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"Robert", notes for an exhibition



WHO IS ROBERT?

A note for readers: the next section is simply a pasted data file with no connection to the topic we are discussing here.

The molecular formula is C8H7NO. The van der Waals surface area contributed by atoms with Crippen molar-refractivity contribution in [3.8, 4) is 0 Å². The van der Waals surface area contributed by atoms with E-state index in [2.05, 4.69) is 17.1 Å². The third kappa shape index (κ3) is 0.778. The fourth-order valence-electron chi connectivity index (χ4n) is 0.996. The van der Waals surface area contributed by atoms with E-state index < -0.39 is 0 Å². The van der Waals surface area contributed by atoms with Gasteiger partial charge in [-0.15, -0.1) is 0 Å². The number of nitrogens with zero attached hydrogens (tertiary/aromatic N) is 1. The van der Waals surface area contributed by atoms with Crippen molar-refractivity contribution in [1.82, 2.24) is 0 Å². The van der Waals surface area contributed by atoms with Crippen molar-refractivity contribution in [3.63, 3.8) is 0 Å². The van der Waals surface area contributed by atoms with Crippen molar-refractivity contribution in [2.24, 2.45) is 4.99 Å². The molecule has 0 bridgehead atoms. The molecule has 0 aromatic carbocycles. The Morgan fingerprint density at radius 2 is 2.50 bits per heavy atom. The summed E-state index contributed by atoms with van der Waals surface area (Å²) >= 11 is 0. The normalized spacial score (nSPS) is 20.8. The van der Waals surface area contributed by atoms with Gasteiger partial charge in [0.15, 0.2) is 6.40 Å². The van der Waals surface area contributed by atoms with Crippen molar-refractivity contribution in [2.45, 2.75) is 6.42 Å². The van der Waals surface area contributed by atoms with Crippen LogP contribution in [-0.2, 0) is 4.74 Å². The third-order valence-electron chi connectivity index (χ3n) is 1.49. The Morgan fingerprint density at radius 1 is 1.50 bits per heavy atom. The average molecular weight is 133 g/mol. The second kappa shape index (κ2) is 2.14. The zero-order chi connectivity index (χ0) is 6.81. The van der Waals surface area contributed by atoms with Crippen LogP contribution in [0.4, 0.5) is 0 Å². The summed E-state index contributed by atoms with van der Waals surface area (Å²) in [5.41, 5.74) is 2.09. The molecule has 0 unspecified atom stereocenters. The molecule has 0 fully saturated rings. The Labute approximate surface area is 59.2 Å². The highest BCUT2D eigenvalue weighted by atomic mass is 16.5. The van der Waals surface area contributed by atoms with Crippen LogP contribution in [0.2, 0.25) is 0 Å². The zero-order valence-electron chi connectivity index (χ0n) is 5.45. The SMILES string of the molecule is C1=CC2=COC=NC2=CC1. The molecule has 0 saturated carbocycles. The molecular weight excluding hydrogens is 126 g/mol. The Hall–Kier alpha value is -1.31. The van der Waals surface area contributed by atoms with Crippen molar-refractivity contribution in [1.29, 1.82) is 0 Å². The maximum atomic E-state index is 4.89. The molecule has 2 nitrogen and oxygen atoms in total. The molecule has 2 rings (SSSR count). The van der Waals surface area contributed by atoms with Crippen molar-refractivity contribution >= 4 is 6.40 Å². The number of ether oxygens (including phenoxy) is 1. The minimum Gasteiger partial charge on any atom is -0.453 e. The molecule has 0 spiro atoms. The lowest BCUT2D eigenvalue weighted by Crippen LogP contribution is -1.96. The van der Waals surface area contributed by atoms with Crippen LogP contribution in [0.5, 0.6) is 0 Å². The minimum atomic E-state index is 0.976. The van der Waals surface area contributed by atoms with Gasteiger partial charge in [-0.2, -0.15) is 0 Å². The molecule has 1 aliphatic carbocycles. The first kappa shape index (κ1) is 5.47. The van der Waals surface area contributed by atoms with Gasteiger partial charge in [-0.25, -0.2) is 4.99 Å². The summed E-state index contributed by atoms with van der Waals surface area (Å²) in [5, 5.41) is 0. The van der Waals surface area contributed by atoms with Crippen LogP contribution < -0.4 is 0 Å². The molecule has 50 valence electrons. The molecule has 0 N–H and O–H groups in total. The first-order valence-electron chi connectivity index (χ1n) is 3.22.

Robert Handen. But also Hauden, Hander, Hayden, Houdin, Uban; in some documents, simply, "the Frenchman". The mystery surrounding the life of one of the partisans who died in the Scalvaia massacre begins with his name and his uncertain spelling. Handen, Hander, Hayden, Hauden, Houdin: all different interpretations of a name written in pen, with limping or misunderstood letters. "Uban" instead resonates in the air, like a sound document that has reached us in written form: this is how his Italian comrades pronounced his foreign name. If this were the case, if we had to choose one variant among the many, we should prefer “Houdin”, which in French is pronounced: “Hudàn”. The hypothesis is made even more fascinating by the fact that that specific surname, relatively uncommon in France, derives from "Houde", the French version of the German "Hild", which means "fighter". However, searches in the archives available online, whatever spelling you choose, do not lead to any type of useful clue. Is it possible that about this young man, who died in a foreign land following an idea, we can only know for sure what we have learned about his violent death? And what if he had provided a false name, as was also the practice among foreign partisans? Who was Robert?